Neuro-Psychological Testing

2017 is a bit of a blur for me.  There are some moments that stick out; however, not many.   It was the most eventful year, medically, for me and the addition of chemo to all the surgeries and hospital stays and procedures, its no wonder that it feels hazy and not quite real.  Since there were so many medical issues going on and I was adjusting to so many different side effects, I didn’t say much about the issues going on inside my head. Now that I’m hitting my stride a bit more, I started noticing cognitive issues and finally brought it up to my team.

First of all, I find myself grasping for everyday words.  For anyone who knows me, this has got to be one of the most difficult to adjust to.  I’ve been a litigator all of my professional life, speaking publicly and advocating with words all day long, every day.  To then be searching for simple words to describe something to my children has been a huge humbling adjustment.  It’s never the SAT words I have to reach for, it’s the every day words, like plate or car or tree.  My kids think this is hilarious and I’ve turned the frustration into something of a Socratic method type question and answer time.  It’s still annoying to me, but if I don’t focus on the stress or frustration, it helps.

Secondly, I am literally unable to multi-task.  I used to be able to do many things at once; juggling lots of balls in the air and complete each with pretty good accuracy.  I had to be able to do this to manage all of the things in my life.  Now, if I don’t focus on one, maybe two, I get nothing right.  I once booked a plane ticket for the wrong day and showed up 12 hours late to the plane flight.  Yep, it sucks and having to remind myself to slow down is an ongoing issue for me.

Third, I forget things.  Literally forget the smallest things.  I read a book or part of a book and I have to go back and re-read or re-watch nearly the whole thing.  It’s frustrating and I’m down to only about a half a book a day rather than a whole book.  Yeah, yeah, I’m complaining about something weird, but its frustrating and makes me not feel like myself.  I can’t boast a photographic memory or anything, but I’m an auditory learner primarily and have always had a very good memory for conversations.  Now, I don’t.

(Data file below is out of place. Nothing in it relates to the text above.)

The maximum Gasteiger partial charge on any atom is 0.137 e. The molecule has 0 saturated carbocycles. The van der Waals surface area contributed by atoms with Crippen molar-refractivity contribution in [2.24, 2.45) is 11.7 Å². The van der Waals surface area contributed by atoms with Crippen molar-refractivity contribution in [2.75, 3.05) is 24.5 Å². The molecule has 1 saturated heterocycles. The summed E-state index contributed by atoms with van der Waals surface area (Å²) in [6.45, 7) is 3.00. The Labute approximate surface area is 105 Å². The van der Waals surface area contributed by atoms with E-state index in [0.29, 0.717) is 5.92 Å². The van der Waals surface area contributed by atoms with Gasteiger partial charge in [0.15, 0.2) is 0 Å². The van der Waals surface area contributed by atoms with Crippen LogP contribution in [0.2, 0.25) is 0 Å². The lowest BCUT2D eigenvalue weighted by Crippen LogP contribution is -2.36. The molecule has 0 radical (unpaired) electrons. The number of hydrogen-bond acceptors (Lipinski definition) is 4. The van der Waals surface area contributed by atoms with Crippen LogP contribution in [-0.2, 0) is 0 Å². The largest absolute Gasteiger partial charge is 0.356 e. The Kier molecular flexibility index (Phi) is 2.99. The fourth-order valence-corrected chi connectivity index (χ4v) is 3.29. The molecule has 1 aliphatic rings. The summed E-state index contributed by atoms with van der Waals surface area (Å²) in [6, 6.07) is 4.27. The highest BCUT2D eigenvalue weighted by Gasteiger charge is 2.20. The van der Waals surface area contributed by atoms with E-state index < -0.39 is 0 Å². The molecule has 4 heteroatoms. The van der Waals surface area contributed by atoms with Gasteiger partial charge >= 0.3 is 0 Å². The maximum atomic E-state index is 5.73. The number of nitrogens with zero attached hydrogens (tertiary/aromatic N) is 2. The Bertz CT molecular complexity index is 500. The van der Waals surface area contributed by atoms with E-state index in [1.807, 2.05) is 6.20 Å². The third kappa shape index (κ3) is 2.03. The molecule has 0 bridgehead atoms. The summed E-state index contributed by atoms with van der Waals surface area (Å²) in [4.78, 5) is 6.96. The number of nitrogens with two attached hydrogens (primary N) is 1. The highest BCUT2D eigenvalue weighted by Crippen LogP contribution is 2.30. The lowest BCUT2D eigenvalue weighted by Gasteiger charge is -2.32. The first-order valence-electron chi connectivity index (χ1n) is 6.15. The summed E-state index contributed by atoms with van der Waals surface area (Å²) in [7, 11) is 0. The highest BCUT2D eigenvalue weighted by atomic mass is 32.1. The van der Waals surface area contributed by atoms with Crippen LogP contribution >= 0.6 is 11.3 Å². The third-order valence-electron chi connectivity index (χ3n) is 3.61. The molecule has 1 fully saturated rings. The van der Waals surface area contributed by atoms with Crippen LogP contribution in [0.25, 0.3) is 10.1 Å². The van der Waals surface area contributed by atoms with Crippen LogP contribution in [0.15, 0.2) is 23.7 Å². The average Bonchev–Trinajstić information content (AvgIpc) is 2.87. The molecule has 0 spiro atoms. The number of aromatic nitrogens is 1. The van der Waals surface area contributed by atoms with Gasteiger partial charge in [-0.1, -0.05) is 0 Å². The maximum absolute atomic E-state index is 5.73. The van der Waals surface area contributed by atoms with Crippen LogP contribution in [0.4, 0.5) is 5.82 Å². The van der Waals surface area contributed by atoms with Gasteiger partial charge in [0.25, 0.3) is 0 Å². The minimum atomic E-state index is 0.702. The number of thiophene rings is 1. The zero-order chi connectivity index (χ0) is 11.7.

When I was finally referred for neuro-psychological testing, I wasn’t quite sure what the results would show.  I was floored when the results demonstrated that I’ve been dealing with a 20 point IQ drop.

Um, what?

I’d heard of Chemo Brain and that while patients complain of the cognitive affects of chemo, doctors haven’t been sure it is really a result of chemo.  I’m not going to put all of the blame on chemo, but that certainly didn’t help.  All of the medication I’ve been on since I completed the summer of 2017 also has ongoing cognitive side effects.  Having a hysterectomy and the ongoing suppression of any remaining stray estrogen in my body also doesn’t help.

My next question was whether there was treatment that could help me recover the missing IQ points (20 does seem like a lot) and the answer I was given was yes, there is treatment. Stay tuned next week for the treatment I’ve completed.

Author: Abigail Johnston

I'm a daughter, a wife, a mother, and I've been living with Stage IV Metastatic Breast Cancer since March, 2017. All of the words I publish are my own.

Leave a Reply

Fill in your details below or click an icon to log in:

WordPress.com Logo

You are commenting using your WordPress.com account. Log Out /  Change )

Google photo

You are commenting using your Google account. Log Out /  Change )

Twitter picture

You are commenting using your Twitter account. Log Out /  Change )

Facebook photo

You are commenting using your Facebook account. Log Out /  Change )

Connecting to %s